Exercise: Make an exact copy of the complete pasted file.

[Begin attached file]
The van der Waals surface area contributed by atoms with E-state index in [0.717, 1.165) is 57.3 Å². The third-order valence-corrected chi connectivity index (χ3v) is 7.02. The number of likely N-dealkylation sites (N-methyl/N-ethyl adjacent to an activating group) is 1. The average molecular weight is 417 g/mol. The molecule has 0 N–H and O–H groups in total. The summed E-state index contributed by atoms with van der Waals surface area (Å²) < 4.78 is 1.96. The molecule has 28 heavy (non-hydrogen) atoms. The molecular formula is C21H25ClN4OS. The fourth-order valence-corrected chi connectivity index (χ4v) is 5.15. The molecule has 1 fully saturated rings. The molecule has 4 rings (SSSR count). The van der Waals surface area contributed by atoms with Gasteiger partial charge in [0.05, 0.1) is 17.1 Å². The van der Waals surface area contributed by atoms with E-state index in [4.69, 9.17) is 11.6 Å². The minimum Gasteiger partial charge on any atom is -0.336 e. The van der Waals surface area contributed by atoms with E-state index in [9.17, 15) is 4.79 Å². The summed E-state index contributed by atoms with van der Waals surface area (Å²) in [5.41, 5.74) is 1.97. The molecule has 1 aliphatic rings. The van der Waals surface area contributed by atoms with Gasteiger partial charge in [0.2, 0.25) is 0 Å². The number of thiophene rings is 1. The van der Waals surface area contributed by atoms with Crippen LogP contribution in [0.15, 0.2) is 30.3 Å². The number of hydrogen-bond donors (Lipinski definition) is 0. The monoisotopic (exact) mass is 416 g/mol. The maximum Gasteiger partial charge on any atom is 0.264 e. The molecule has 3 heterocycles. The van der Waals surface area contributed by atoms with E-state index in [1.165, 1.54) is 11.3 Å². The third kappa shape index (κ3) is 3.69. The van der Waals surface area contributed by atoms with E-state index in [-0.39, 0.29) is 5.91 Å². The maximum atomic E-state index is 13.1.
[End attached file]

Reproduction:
The van der Waals surface area contributed by atoms with E-state index in [0.717, 1.165) is 57.3 Å². The third-order valence-corrected chi connectivity index (χ3v) is 7.02. The number of likely N-dealkylation sites (N-methyl/N-ethyl adjacent to an activating group) is 1. The average molecular weight is 417 g/mol. The molecule has 0 N–H and O–H groups in total. The summed E-state index contributed by atoms with van der Waals surface area (Å²) < 4.78 is 1.96. The molecule has 28 heavy (non-hydrogen) atoms. The molecular formula is C21H25ClN4OS. The fourth-order valence-corrected chi connectivity index (χ4v) is 5.15. The molecule has 1 fully saturated rings. The molecule has 4 rings (SSSR count). The van der Waals surface area contributed by atoms with Gasteiger partial charge in [0.05, 0.1) is 17.1 Å². The van der Waals surface area contributed by atoms with E-state index in [4.69, 9.17) is 11.6 Å². The minimum Gasteiger partial charge on any atom is -0.336 e. The van der Waals surface area contributed by atoms with E-state index in [9.17, 15) is 4.79 Å². The summed E-state index contributed by atoms with van der Waals surface area (Å²) in [5.41, 5.74) is 1.97. The molecule has 1 aliphatic rings. The van der Waals surface area contributed by atoms with Gasteiger partial charge in [0.2, 0.25) is 0 Å². The number of thiophene rings is 1. The van der Waals surface area contributed by atoms with Crippen LogP contribution in [0.15, 0.2) is 30.3 Å². The number of hydrogen-bond donors (Lipinski definition) is 0. The monoisotopic (exact) mass is 416 g/mol. The maximum Gasteiger partial charge on any atom is 0.264 e. The molecule has 3 heterocycles. The van der Waals surface area contributed by atoms with E-state index in [1.165, 1.54) is 11.3 Å². The third kappa shape index (κ3) is 3.69. The van der Waals surface area contributed by atoms with E-state index in [-0.39, 0.29) is 5.91 Å². The maximum atomic E-state index is 13.1.